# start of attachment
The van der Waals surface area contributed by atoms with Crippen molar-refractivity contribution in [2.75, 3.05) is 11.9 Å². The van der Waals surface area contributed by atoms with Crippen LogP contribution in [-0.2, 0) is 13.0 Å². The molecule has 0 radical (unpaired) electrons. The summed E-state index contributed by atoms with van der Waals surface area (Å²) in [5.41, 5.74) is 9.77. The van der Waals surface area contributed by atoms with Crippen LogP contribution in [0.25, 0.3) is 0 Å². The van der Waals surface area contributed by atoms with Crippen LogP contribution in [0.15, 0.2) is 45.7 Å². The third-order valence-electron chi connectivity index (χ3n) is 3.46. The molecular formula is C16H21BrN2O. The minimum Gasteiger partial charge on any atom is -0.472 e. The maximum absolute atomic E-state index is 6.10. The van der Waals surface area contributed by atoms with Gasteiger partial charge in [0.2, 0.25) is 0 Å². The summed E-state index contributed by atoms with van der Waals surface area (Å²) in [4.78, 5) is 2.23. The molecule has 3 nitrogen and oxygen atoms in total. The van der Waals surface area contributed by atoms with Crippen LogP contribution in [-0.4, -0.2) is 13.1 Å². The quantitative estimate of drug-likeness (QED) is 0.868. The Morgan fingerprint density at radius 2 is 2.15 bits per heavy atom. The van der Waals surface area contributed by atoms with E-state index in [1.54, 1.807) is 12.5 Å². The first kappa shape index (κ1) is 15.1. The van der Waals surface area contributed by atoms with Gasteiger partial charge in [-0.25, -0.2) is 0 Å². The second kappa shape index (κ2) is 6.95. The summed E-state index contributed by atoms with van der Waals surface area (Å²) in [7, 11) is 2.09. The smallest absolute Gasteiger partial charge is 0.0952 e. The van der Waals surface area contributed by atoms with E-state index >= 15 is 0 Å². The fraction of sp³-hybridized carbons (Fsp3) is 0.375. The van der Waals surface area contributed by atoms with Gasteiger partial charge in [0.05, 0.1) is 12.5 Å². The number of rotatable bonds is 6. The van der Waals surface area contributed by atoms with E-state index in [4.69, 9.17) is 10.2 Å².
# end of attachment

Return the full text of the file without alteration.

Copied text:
The van der Waals surface area contributed by atoms with Crippen molar-refractivity contribution in [2.75, 3.05) is 11.9 Å². The van der Waals surface area contributed by atoms with Crippen LogP contribution in [-0.2, 0) is 13.0 Å². The molecule has 0 radical (unpaired) electrons. The summed E-state index contributed by atoms with van der Waals surface area (Å²) in [5.41, 5.74) is 9.77. The van der Waals surface area contributed by atoms with Crippen LogP contribution in [0.25, 0.3) is 0 Å². The van der Waals surface area contributed by atoms with Crippen LogP contribution in [0.15, 0.2) is 45.7 Å². The third-order valence-electron chi connectivity index (χ3n) is 3.46. The molecular formula is C16H21BrN2O. The minimum Gasteiger partial charge on any atom is -0.472 e. The maximum absolute atomic E-state index is 6.10. The van der Waals surface area contributed by atoms with Gasteiger partial charge in [0.2, 0.25) is 0 Å². The summed E-state index contributed by atoms with van der Waals surface area (Å²) in [4.78, 5) is 2.23. The molecule has 3 nitrogen and oxygen atoms in total. The van der Waals surface area contributed by atoms with Crippen LogP contribution in [-0.4, -0.2) is 13.1 Å². The quantitative estimate of drug-likeness (QED) is 0.868. The Morgan fingerprint density at radius 2 is 2.15 bits per heavy atom. The van der Waals surface area contributed by atoms with E-state index in [1.54, 1.807) is 12.5 Å². The first kappa shape index (κ1) is 15.1. The van der Waals surface area contributed by atoms with Gasteiger partial charge in [-0.25, -0.2) is 0 Å². The second kappa shape index (κ2) is 6.95. The summed E-state index contributed by atoms with van der Waals surface area (Å²) in [7, 11) is 2.09. The smallest absolute Gasteiger partial charge is 0.0952 e. The van der Waals surface area contributed by atoms with E-state index >= 15 is 0 Å². The fraction of sp³-hybridized carbons (Fsp3) is 0.375. The van der Waals surface area contributed by atoms with Gasteiger partial charge in [0.05, 0.1) is 12.5 Å². The number of rotatable bonds is 6. The van der Waals surface area contributed by atoms with E-state index in [4.69, 9.17) is 10.2 Å².